Mountaineer Magazine

All posts

Ouside Insight | Alpine Ambassadors: Professional Training to Grow Our Programs

In mid-2016, The Mountaineers Board of Directors voted to allocate funds to begin an initiative called Progressive Climbing Education (PCE). The goal was to dedicate resources to advance the goals and initiatives of our passionate volunteers. Read more…

Nature's Way | Pigeon Guillemots: Indicating the Health of the Salish Sea

The black bird flew around the dock, showing long, white patches on its wings, and dropped its fire-engine red feet to land on the water with hardly a splash. The pigeon guillemot then looked both directions before diving. Its stubby wings flapped gently under the water as it headed to the shallow bottom in search of food. I caught glimpses of other guillemots coming and going while standing on the dock in Langley on Whidbey Island – some were nesting and may have had nestlings to feed – but the one below me disappeared entirely into the depths. Read more…

Retro Rewind | When Lifts Stop Running: Washington ski resorts of yesteryear

Skiers and snowboarders in Washington State are lucky to enjoy a wide range of opportunities to zip down the hill. You want the deepest snow? Head to Mt. Baker. Easy access from Seattle? Snoqualmie has you covered. Looking for something small and community-oriented? Visit Meany Lodge! With a range of options to choose from, Washingtonians have it pretty good. Over the past 100 years though, the ski map of Washington has changed dramatically. The Cascade and Olympic Mountains have been home to dozens of resorts, and the ones you see now are the few that remain. Of the current popular areas, few were present in the minds of skiers before the last few decades. Buckle your boots – we’re going for a trip to the hidden gems of yesteryear. Read more…

Global Adventures | Why Costa Rica Keeps Calling Me

A trip to Costa Rica is an all-sensory experience. The various fragrances are more pleasing, and different, than any you experience here in the US. The sounds are unique too, with wildlife chattering in preserves and an entertaining hum buzzing through the towns and villages. The sights are raved about, and it’s easy to see why; you’ll find tree-top bridges, great sand beaches, vibrant farms growing flowers shipped to local shops, stunning volcanoes, aromatic coffee farms, and, of course, rainforests teeming with life. Read more…

Peak Performance | 90-90 Heel Digs with Pelvic Tilt

Though it’s easy to become focused on major muscle groups, it’s important to remind ourselves to take a look at those parts of our bodies that sometimes go unnoticed. Read more…

Did You Know? Ski Equipment of the 1930s

The 1930s were a decade of firsts for skiers. New technologies, techniques, and ski areas were opening possibilities for the sport that used to be associated only with the European elite. With the introduction of the rope tow, those unwilling to climb were able to enjoy the same downhill thrill, and its popularity exploded. The number of skiers doubled between the late 1920s and the early 1930s, with an estimated one million American skiers in 1936. This, paired with new types of skis, methods of instruction, and options for gear, catapulted the sport into the American consciousness, and skiing as we know it today began to take shape. Read more…

Citizen Science: White-Tailed Ptarmigan, Ghost Birds of the Winter Cascades

Washington is a haven for birders, and yet we still have huge gaps in our understanding of some of our most iconic wildlife. Take the White-tailed Ptarmigan for example. Many of you have likely spotted ptarmigan in the Cascades in their summer plumage, blending in with their rocky alpine habitat, but reports of these beautiful birds in their all-white winter plumage are few and far between. As a result, our knowledge of White-tailed Ptarmigan winter habitats in the Pacific Northwest are meager. Read more…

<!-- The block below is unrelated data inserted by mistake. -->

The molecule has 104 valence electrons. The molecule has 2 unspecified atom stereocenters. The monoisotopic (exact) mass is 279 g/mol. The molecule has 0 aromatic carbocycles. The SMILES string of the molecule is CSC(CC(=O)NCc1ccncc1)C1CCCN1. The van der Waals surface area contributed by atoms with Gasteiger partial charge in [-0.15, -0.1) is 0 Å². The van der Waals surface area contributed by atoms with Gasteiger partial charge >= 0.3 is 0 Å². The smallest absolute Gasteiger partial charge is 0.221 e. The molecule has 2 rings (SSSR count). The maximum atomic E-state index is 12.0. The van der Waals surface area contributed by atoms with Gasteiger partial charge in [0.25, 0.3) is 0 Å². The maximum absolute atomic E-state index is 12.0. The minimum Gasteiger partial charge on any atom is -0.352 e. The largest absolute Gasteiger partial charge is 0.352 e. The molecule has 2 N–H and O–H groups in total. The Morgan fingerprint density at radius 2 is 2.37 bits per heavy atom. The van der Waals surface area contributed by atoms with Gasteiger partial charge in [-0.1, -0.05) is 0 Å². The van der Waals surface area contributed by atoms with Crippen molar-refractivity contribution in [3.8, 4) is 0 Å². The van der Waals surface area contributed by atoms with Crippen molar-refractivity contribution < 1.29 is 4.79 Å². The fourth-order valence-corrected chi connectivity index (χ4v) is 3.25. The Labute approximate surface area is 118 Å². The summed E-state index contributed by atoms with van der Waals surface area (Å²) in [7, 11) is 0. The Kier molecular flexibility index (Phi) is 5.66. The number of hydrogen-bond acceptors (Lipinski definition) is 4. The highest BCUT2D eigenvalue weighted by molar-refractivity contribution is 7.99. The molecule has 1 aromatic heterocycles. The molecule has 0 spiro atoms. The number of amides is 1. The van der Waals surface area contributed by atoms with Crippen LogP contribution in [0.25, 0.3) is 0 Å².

Youth Outside: Discover the Magic of Winter with Olympia Youth Programs

As a child, do you remember anything more exciting than a snow day? The magic of waking up to a blanket of crisp white snow, the world outside your door transformed into something new and seemingly boundless, was unlike anything else. You’d grab your coat, tug on boots, and run outside to dive headfirst into winter, making snowballs, swooshing your arms into a snow angels, and grinning ear-to-ear at the snow-capped trees. On snow days, the cold didn’t seem quite as bitter and your cheeks didn’t feel quite as red. The world was a whole new place to be explored. Read more…

Conservation Currents | Conservation and Advocacy, Together

In the six years I’ve served as The Mountaineers Conservation and Advocacy Director, I’ve watched our community come together time and again to speak up for the places we hold dear. Together, we’ve enjoyed a number of successes, and suffered a few setbacks. Threats to our public lands, including the climate crisis, are mounting, and as someone whose life has been formed by adventuring in nature, I am concerned about what our planet will be like for future generations. Read more…

Trail Talk: Peril in the Pyrenees

I had hiked the route from the Col de Tentes over the 7,450- foot Port de Boucharo, straddling the French and Spanish border to the medieval town of Torla in Aragon, a half dozen times. It was one of my favorite hikes to bring folks along on when I worked as a hiking guide in the Pyrenees for Portland-based Mountain Hiking Holidays. I loved looking for edelweiss, pointing out izards (a chamois native to the Pyrenees), explaining the fascinating history of the route (used by pilgrims on the Camino de Santiago and refugees during the Spanish Civil War), and highlighting so many other facets of this fascinating route to the folks I was guiding. Read more…